When you started SWANS, what were you sure you didn’t want to do? What did you feel no longer needed to be explored?
I can’t really answer that accurately. We really just started playing and I would make comments and guide the process—I’d have a riff on the bass and Norman would play the guitar and … all those things inform it, but you don’t really sit down with an agenda and try and figure out how to make music that way. In a negative way, you could say if it sounded too punk rock, it would go. We wouldn’t do that. Or if it sounded too regular rock ‘n’ roll. Certainly no solos. And often times no chord progressions. If it sounds right or has a certain sexuality and it’s propulsive … and you go with that. At the time, the Stooges were a huge influence, but we didn’t wanna sound like that. There was something in that music that really spoke to us, but we didn’t wanna imitate that. On the first album my favorite was ‘We Will Fall’—the real slow one. And on Funhouse, the one with just the sheets of guitar—so intense. Norman being a Detroit guitarist, he’s sort of got that sound, and we just took it to a different level in a different way. In the early days, we tried to use like preset rhythms and it seemed really artificial and stultifying. Stiff—a lot of people play samples, but to me it sounds stiff. We had two bass players at the time—I being one of em—and two huge like SVT-style rigs, and then another bass amp of similar size and stature, and he’d play cassettes through. Like an old cassette on top of the amp through a volume pedal. There’d be a loop of sound or white noise or whatever going constantly on the cassette, but he could make it utterly silent or loud with the volume pedal. So he’d hit a bass chord on the downbeat—BRUMMM!—and in answer to that would be the sound of the tape loop that he’d bring up by pushing on the volume pedal. So we got these big chunks of sound.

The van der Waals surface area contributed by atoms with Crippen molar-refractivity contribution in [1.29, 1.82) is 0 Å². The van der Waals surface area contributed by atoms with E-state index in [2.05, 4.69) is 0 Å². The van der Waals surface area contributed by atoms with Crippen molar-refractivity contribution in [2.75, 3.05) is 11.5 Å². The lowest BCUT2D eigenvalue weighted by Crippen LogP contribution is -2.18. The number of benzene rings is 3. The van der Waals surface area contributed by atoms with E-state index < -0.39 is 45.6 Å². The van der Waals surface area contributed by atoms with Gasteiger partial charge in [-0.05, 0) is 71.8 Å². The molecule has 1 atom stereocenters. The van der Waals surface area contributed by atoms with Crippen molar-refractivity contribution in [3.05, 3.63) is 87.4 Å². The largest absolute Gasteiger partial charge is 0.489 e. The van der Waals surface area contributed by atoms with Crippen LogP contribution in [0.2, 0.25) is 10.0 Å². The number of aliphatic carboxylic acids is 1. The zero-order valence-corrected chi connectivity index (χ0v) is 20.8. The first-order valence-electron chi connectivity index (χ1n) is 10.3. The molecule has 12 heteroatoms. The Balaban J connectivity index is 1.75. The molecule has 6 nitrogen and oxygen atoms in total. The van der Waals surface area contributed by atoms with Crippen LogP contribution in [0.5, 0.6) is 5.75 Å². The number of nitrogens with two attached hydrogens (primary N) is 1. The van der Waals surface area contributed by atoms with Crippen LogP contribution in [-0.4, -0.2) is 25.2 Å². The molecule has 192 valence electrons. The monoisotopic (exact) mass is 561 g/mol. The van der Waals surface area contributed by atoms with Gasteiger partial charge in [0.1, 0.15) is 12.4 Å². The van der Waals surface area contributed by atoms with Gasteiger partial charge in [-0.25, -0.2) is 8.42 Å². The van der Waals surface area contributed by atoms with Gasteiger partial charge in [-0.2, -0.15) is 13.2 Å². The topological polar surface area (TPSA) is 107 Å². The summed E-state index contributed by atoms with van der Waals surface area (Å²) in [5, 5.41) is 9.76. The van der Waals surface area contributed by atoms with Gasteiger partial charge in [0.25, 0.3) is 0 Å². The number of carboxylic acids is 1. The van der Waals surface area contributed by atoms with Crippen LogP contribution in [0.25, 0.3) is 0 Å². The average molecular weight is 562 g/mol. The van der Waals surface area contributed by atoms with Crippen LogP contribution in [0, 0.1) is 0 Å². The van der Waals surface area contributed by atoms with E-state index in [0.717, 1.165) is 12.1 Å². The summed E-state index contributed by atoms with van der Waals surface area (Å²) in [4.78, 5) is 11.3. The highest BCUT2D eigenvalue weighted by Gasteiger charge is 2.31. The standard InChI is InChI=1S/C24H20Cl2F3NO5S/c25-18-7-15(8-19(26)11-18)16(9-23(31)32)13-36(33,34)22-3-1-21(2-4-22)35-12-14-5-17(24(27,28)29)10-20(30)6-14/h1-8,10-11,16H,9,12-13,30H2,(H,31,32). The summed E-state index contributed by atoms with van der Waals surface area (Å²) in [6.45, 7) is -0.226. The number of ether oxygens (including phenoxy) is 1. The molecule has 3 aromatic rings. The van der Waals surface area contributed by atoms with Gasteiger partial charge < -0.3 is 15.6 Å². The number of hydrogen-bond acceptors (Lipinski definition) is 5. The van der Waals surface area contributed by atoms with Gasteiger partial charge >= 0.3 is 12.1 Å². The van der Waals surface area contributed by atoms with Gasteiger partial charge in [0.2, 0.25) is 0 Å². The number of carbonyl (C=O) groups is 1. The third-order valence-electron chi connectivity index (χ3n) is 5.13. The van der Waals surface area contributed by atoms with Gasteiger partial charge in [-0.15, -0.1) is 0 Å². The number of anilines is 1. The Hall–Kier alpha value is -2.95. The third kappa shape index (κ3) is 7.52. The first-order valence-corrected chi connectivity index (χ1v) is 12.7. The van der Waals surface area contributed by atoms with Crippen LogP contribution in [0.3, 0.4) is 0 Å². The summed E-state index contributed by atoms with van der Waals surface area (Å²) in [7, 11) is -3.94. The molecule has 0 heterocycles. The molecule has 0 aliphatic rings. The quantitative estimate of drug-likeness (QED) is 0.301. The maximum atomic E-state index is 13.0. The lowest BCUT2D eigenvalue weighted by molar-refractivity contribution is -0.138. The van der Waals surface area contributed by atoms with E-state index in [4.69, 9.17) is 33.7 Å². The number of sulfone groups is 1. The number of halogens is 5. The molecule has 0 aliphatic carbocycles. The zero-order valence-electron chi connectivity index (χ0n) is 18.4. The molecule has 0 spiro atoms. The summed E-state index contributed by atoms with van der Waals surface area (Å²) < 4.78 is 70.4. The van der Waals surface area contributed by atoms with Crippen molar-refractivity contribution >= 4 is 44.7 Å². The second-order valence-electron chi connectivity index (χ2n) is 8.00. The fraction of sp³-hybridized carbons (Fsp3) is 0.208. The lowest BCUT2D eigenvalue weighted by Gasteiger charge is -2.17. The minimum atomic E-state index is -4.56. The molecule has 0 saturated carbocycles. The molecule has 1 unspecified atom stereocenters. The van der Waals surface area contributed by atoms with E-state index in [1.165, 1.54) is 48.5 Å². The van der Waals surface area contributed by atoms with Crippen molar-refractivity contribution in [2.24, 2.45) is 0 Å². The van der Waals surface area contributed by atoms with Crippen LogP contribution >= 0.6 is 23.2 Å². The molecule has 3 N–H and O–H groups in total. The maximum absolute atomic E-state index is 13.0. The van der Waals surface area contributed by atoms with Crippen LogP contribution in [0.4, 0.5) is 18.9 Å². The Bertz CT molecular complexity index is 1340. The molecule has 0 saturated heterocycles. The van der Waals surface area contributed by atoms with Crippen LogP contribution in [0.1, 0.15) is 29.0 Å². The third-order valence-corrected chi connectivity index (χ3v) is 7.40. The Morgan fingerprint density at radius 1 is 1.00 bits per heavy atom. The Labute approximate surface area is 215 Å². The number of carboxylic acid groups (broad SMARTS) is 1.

You’ve often said you want music to atomize the listener—why?
More like if you picture a worm on an anvil and you slam that anvil with a sledgehammer—that’s how I wanted it to be. From the worm’s point of view.
Where’s the desire to disintegrate come from? Is that death? Life?
It’s just—wanting to get laid, basically. The analogy I use now is it’s like tantric sex. You’re constantly building and resisting the urge to … expunge. Slowly building and building and then when the final cataclysm occurs, it’s pretty gratifying. It should be like that.
Is an appreciation for tantric sex the one thing you and Sting have in common? He can reportedly fuck for 14 hours.
That sounds really macho—now I withdraw the entire commentary.
Mark Twain deliberately infected himself with measles as a child and said he never enjoyed anything as much as he enjoyed dying. How about you?
I could think of some pretty decrepit answers, but I’ll have to abstain for fear of my family ushering me into a quick death.
You said once that at a SWANS show, the audience’s job is to sit there quietly and docilely—like ‘bipedal cows.’ What do you suggest we do to be more helpfully cow-like?
I much prefer now they behave like mildly narcotized monkeys.
You said when you write, you don’t set out to have an effect on the reader—you set out to have an effect on yourself. Is it the same when you write music?
You don’t think about the listener. You think about the singing itself. It’s funny. A lot of European interviews start from the point of view of what you’re trying to say with the music, which doesn’t make sense to me. I’m more experiential—it’s how I want to the music to be felt. It’s not about trying to convey some message or something exterior to it. There’s a lot of implications from the lyrics, but you don’t start out with an aesthetic. That’s how they’re trained to think, right? A lot of American university students are, too. You start out with a precept or something and then kind of explicate it with your artwork. Which I find to be really … boring, you know? It’s a typical university way to look at things. I like to dive in and make shit happen. The painter Francis Bacon is such an inspiration to me. He was a highly literate incredibly sophisticated individual, but he didn’t start painting … he just had a canvas there and he just started working, and these amazing images grew organically out of who he was.